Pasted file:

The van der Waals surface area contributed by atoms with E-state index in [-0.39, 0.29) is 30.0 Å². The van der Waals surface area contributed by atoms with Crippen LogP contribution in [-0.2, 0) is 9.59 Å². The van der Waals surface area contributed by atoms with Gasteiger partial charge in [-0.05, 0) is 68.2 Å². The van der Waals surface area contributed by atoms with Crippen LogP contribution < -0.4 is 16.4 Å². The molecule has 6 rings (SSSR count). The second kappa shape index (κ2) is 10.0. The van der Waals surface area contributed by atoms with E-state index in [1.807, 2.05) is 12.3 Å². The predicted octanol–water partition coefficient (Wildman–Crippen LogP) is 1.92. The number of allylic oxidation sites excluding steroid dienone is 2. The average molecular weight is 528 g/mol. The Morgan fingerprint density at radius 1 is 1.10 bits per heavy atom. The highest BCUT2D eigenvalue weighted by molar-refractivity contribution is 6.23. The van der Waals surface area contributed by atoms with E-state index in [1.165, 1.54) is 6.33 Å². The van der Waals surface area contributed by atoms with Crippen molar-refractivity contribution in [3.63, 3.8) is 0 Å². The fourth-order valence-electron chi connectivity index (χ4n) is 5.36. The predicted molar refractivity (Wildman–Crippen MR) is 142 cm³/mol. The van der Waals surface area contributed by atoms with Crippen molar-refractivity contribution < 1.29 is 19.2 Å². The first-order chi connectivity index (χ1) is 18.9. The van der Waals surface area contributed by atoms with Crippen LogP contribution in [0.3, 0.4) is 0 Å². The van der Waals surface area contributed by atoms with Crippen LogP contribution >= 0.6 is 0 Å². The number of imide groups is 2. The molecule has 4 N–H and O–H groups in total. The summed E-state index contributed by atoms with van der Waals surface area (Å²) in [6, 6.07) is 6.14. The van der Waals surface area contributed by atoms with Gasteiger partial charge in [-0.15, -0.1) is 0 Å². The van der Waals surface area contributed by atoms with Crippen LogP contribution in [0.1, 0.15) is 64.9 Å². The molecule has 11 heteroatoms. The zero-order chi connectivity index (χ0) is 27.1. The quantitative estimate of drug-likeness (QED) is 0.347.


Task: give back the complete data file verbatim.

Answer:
The van der Waals surface area contributed by atoms with E-state index in [-0.39, 0.29) is 30.0 Å². The van der Waals surface area contributed by atoms with Crippen LogP contribution in [-0.2, 0) is 9.59 Å². The van der Waals surface area contributed by atoms with Gasteiger partial charge in [-0.05, 0) is 68.2 Å². The van der Waals surface area contributed by atoms with Crippen LogP contribution < -0.4 is 16.4 Å². The molecule has 6 rings (SSSR count). The second kappa shape index (κ2) is 10.0. The van der Waals surface area contributed by atoms with E-state index in [1.807, 2.05) is 12.3 Å². The predicted octanol–water partition coefficient (Wildman–Crippen LogP) is 1.92. The number of allylic oxidation sites excluding steroid dienone is 2. The average molecular weight is 528 g/mol. The Morgan fingerprint density at radius 1 is 1.10 bits per heavy atom. The highest BCUT2D eigenvalue weighted by molar-refractivity contribution is 6.23. The van der Waals surface area contributed by atoms with E-state index in [1.165, 1.54) is 6.33 Å². The van der Waals surface area contributed by atoms with Crippen molar-refractivity contribution in [3.63, 3.8) is 0 Å². The fourth-order valence-electron chi connectivity index (χ4n) is 5.36. The predicted molar refractivity (Wildman–Crippen MR) is 142 cm³/mol. The van der Waals surface area contributed by atoms with Crippen molar-refractivity contribution < 1.29 is 19.2 Å². The first-order chi connectivity index (χ1) is 18.9. The van der Waals surface area contributed by atoms with Crippen LogP contribution in [0.3, 0.4) is 0 Å². The van der Waals surface area contributed by atoms with Crippen LogP contribution >= 0.6 is 0 Å². The number of imide groups is 2. The molecule has 4 N–H and O–H groups in total. The summed E-state index contributed by atoms with van der Waals surface area (Å²) in [6, 6.07) is 6.14. The van der Waals surface area contributed by atoms with Gasteiger partial charge in [-0.15, -0.1) is 0 Å². The van der Waals surface area contributed by atoms with Crippen LogP contribution in [0.1, 0.15) is 64.9 Å². The molecule has 11 heteroatoms. The zero-order chi connectivity index (χ0) is 27.1. The quantitative estimate of drug-likeness (QED) is 0.347.